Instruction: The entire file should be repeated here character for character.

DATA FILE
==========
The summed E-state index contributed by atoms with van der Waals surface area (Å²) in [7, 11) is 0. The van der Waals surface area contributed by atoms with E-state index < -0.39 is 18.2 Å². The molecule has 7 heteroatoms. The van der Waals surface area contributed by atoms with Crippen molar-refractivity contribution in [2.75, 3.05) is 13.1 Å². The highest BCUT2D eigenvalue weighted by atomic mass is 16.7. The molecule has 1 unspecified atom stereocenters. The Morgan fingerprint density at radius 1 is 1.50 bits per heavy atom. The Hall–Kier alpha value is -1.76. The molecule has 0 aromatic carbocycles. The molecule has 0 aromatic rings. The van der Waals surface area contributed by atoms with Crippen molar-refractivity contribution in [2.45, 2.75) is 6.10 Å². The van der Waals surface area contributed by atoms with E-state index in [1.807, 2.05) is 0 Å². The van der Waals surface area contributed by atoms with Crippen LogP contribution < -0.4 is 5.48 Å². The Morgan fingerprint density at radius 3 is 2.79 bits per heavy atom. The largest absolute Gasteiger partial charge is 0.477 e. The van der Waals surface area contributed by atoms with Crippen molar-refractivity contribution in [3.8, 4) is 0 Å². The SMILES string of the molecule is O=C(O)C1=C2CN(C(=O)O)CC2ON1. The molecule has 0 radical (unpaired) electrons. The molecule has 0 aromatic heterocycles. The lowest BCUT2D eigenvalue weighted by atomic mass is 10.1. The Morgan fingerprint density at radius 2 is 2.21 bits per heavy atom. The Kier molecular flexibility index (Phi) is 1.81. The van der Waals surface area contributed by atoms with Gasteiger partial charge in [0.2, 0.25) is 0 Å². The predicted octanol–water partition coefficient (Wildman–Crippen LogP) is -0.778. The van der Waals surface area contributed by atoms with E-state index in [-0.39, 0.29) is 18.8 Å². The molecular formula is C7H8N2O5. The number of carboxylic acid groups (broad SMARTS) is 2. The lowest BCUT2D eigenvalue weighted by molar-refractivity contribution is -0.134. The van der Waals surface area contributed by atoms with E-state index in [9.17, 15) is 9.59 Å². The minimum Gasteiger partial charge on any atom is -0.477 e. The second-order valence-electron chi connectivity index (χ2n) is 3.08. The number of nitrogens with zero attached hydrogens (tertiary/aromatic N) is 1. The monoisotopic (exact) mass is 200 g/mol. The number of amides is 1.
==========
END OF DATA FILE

The summed E-state index contributed by atoms with van der Waals surface area (Å²) in [7, 11) is 0. The van der Waals surface area contributed by atoms with E-state index < -0.39 is 18.2 Å². The molecule has 7 heteroatoms. The van der Waals surface area contributed by atoms with Crippen molar-refractivity contribution in [2.75, 3.05) is 13.1 Å². The highest BCUT2D eigenvalue weighted by atomic mass is 16.7. The molecule has 1 unspecified atom stereocenters. The Morgan fingerprint density at radius 1 is 1.50 bits per heavy atom. The Hall–Kier alpha value is -1.76. The molecule has 0 aromatic carbocycles. The molecule has 0 aromatic rings. The van der Waals surface area contributed by atoms with Crippen molar-refractivity contribution in [2.45, 2.75) is 6.10 Å². The van der Waals surface area contributed by atoms with E-state index in [1.807, 2.05) is 0 Å². The van der Waals surface area contributed by atoms with Crippen LogP contribution < -0.4 is 5.48 Å². The Morgan fingerprint density at radius 3 is 2.79 bits per heavy atom. The largest absolute Gasteiger partial charge is 0.477 e. The van der Waals surface area contributed by atoms with Crippen molar-refractivity contribution in [3.8, 4) is 0 Å². The SMILES string of the molecule is O=C(O)C1=C2CN(C(=O)O)CC2ON1. The molecule has 0 radical (unpaired) electrons. The molecule has 0 aromatic heterocycles. The lowest BCUT2D eigenvalue weighted by atomic mass is 10.1. The Morgan fingerprint density at radius 2 is 2.21 bits per heavy atom. The Kier molecular flexibility index (Phi) is 1.81. The van der Waals surface area contributed by atoms with Gasteiger partial charge in [0.2, 0.25) is 0 Å². The predicted octanol–water partition coefficient (Wildman–Crippen LogP) is -0.778. The van der Waals surface area contributed by atoms with E-state index in [-0.39, 0.29) is 18.8 Å². The molecular formula is C7H8N2O5. The number of carboxylic acid groups (broad SMARTS) is 2. The lowest BCUT2D eigenvalue weighted by molar-refractivity contribution is -0.134. The van der Waals surface area contributed by atoms with E-state index in [9.17, 15) is 9.59 Å². The minimum Gasteiger partial charge on any atom is -0.477 e. The second-order valence-electron chi connectivity index (χ2n) is 3.08. The number of nitrogens with zero attached hydrogens (tertiary/aromatic N) is 1. The monoisotopic (exact) mass is 200 g/mol. The number of amides is 1.